A fellow blogger, Dave Richards (defeatpoverty.com) recently returned from a trip to India as a board member of Unitus. He just posted a number of his observations, which I recommend, including a paragraph that relates to our subject matter. Speaking about additional services of their MFI partners:
There are some great ideas for providing a "business-in-a-box" type product with built-in franchise-type branding/product and/or access to distribution channels. One example is that rural women are provided raw materials for creating incense sticks or clothing and there is a buyback of finished products to a large retail channel eliminating the middleman and therefore increasing the women's profits substantially. Another example is the creation of an optimized "dairy unit" consisting of 7 cows/buffaloes which is financed and operated by a group of borrowers which both doubles the yield of milk produced per day per animal and has built in profits through buyback with a dairy cooperative.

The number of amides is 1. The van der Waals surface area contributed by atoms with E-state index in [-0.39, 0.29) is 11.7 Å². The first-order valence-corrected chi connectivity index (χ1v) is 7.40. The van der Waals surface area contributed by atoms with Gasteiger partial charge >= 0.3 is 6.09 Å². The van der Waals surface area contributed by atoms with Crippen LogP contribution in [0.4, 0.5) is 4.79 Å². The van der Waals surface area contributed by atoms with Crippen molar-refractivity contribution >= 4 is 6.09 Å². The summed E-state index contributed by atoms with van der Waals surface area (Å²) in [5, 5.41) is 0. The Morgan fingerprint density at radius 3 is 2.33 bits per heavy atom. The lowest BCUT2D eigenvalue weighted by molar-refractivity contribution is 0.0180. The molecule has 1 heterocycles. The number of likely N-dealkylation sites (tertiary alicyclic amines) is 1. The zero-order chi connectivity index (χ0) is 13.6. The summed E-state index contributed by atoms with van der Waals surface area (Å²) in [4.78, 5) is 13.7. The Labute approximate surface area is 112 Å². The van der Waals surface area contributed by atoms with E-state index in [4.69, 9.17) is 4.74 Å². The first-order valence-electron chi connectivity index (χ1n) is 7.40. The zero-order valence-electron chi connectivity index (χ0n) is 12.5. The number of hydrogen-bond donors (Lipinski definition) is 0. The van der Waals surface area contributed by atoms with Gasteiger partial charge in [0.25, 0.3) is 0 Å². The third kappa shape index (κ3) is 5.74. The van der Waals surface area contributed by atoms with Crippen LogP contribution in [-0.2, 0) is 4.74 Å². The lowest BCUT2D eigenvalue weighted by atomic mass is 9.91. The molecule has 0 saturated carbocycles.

I would be very curious to learn about their distribution system and the exact relationship with the large retail channels. Honey Care Africa in Kenya also came to mind as they use a similar approach as far as empowering the poor as producers, collecting finished goods, and providing a connection with mainstream retail.
What products are most condusive to this strategy?